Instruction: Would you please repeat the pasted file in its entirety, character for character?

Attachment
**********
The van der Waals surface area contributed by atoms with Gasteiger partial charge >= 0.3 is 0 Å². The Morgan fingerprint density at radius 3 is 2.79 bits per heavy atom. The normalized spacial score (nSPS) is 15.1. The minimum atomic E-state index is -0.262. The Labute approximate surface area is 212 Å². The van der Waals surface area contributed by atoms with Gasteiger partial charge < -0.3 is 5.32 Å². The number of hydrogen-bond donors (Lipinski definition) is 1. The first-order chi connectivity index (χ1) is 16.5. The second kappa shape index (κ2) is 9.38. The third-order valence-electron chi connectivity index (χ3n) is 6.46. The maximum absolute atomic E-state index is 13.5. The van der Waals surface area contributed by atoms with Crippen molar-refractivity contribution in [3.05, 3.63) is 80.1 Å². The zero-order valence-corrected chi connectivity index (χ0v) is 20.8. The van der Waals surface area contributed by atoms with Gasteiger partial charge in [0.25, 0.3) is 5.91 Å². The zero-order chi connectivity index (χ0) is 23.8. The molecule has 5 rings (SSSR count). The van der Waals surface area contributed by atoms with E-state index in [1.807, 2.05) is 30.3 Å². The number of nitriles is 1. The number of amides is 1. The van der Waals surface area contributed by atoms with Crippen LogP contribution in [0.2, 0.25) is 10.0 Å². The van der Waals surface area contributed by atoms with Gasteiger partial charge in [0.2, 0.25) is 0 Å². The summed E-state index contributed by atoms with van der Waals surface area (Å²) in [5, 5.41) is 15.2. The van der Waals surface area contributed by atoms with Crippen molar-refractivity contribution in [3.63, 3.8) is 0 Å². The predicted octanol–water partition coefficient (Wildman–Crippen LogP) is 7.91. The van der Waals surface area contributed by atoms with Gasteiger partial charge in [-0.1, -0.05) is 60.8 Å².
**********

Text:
The van der Waals surface area contributed by atoms with Gasteiger partial charge >= 0.3 is 0 Å². The Morgan fingerprint density at radius 3 is 2.79 bits per heavy atom. The normalized spacial score (nSPS) is 15.1. The minimum atomic E-state index is -0.262. The Labute approximate surface area is 212 Å². The van der Waals surface area contributed by atoms with Gasteiger partial charge < -0.3 is 5.32 Å². The number of hydrogen-bond donors (Lipinski definition) is 1. The first-order chi connectivity index (χ1) is 16.5. The second kappa shape index (κ2) is 9.38. The third-order valence-electron chi connectivity index (χ3n) is 6.46. The maximum absolute atomic E-state index is 13.5. The van der Waals surface area contributed by atoms with Crippen molar-refractivity contribution in [3.05, 3.63) is 80.1 Å². The zero-order valence-corrected chi connectivity index (χ0v) is 20.8. The van der Waals surface area contributed by atoms with Gasteiger partial charge in [0.25, 0.3) is 5.91 Å². The zero-order chi connectivity index (χ0) is 23.8. The molecule has 5 rings (SSSR count). The van der Waals surface area contributed by atoms with E-state index in [1.807, 2.05) is 30.3 Å². The number of nitriles is 1. The number of amides is 1. The van der Waals surface area contributed by atoms with Crippen LogP contribution in [0.2, 0.25) is 10.0 Å². The van der Waals surface area contributed by atoms with Gasteiger partial charge in [0.2, 0.25) is 0 Å². The summed E-state index contributed by atoms with van der Waals surface area (Å²) in [5, 5.41) is 15.2. The van der Waals surface area contributed by atoms with Crippen molar-refractivity contribution in [3.63, 3.8) is 0 Å². The predicted octanol–water partition coefficient (Wildman–Crippen LogP) is 7.91. The van der Waals surface area contributed by atoms with Gasteiger partial charge in [-0.1, -0.05) is 60.8 Å².